Pulse prices continue to fall

January 14, 2018 10:14 AM Arpana Ale Magar


KATHMANDU, Jan 14: Price of pulses is going down in the market, as expected by the traders, as the price has gone down in India from where Nepal imports significantly.

Officials of Nepal Retailers’ Association told Republica that as India recorded bumper harvest of different varieties of pulses, price is going down in the markets of the southern neighbor. The new price of the pulses has been implemented with the beginning of 2018.

As a major supplier of pulses to Nepal, the declining price of pulses in India has caused the decline in the price of pulses in Nepal. 

“If India reduces the price then of course we import at a lower price, and the price of pulses in Nepal also declines,” said Pabitra Bajracharya, chairman of Nepal Retailers’ Association.

According to Reuters, production of pulses in India increased by 40 percent in 2016/17 compared to a year ago. In Fiscal Year 2015/16, India had produced 16.47 million tons of pulses compared to annual demand of 22 million tons. To address the deficit, the government had announced various programs to make India self-sufficient in pulses by 2020. The government programs made immediate impact, resulting in healthy growth in production.   

Currently, the price of black gram is Rs 100 while the price of red lentil is also Rs 100. Similarly, green gram, split red gram, Bengal gram and skinned green gram sells for Rs 140, Rs 110, Rs 140, and Rs 150 respectively. However, the price was a bit different two months ago.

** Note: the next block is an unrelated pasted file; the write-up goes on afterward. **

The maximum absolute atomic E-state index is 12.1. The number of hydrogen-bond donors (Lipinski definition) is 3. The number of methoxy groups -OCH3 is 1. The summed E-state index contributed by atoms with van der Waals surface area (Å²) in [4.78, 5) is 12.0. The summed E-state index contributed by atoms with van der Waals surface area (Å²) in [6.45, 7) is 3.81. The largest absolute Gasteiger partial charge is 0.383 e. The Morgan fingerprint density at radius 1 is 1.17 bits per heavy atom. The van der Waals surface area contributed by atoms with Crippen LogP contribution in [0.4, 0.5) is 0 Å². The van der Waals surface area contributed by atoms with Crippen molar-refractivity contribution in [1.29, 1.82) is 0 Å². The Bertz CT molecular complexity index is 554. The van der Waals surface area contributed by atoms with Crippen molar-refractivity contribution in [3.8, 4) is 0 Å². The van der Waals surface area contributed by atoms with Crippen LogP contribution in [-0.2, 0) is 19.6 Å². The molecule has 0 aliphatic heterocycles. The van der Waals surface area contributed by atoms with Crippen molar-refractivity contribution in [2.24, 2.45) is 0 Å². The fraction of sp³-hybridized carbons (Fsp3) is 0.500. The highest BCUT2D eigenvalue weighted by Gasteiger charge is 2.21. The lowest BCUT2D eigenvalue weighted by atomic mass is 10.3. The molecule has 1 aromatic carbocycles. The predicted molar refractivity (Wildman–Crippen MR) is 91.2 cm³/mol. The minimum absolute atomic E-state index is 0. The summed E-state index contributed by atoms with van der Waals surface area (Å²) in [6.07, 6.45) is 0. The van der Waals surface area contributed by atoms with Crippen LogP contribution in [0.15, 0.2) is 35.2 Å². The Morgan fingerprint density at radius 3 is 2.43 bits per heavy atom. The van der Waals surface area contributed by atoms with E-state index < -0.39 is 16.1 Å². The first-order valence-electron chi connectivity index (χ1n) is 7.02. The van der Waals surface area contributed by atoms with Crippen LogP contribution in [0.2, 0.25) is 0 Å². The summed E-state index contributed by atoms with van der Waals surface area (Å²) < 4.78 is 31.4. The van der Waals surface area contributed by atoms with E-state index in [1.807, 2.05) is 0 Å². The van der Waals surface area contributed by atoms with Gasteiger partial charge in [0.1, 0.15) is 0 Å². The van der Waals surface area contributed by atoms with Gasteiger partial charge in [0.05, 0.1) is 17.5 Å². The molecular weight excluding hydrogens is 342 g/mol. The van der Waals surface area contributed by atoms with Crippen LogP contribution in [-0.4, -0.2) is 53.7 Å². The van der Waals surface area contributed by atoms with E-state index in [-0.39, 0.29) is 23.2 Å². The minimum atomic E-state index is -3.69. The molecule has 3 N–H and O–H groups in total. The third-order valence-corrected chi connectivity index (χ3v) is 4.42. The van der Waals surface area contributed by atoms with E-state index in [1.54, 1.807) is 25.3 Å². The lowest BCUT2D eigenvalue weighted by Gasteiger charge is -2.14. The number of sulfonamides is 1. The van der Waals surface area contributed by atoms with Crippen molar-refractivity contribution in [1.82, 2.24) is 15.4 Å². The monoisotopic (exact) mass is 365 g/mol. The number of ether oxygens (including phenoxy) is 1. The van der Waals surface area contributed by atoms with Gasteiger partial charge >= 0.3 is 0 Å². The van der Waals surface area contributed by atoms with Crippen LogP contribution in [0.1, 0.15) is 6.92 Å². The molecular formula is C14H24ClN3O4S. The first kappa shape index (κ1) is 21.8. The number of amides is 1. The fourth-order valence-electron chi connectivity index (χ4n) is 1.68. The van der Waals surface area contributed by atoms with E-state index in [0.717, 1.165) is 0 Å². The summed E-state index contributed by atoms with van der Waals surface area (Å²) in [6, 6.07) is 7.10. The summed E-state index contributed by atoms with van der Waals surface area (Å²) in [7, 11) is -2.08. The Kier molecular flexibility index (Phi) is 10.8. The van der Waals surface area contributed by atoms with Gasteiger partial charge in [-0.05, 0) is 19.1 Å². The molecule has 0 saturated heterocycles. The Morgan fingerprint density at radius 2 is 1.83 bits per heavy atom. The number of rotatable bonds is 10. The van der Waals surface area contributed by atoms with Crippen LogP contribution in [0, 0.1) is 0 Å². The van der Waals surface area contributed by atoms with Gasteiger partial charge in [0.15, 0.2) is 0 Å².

In November, black gram used to cost Rs 160 while red lentil was selling for Rs 130. Likewise, green gram, split red gram, Bengal gram, and skinned green gram were selling for Rs 150, Rs 240, Rs 160, and Rs 160 respectively. However, the price of split green gram has not changed very much. The current price of split green gram is Rs 140 which was last updated on May 14, 2017. The price of split green gram had remained unchanged till then. Among other pulses, split red gram has seen almost 50 percent of decline in price.

According to Bajracharya, healthy production of pulses in India is not the only reason behind the fall on pulses. Demonetization in India also had a major role.

“Beside the growth of pulse production, demonetization also caused fall on the prices of pulses in India,” he said, “In a rush of mobilizing the notes of IRs 500 and IRs 1,000, traders sold the stockpiled pulses at lower price.”

He said that traders in India stockpiled pulses and other groceries to create artificial shortage to increase price. 

“It has indeed benefited the customers,” he added.

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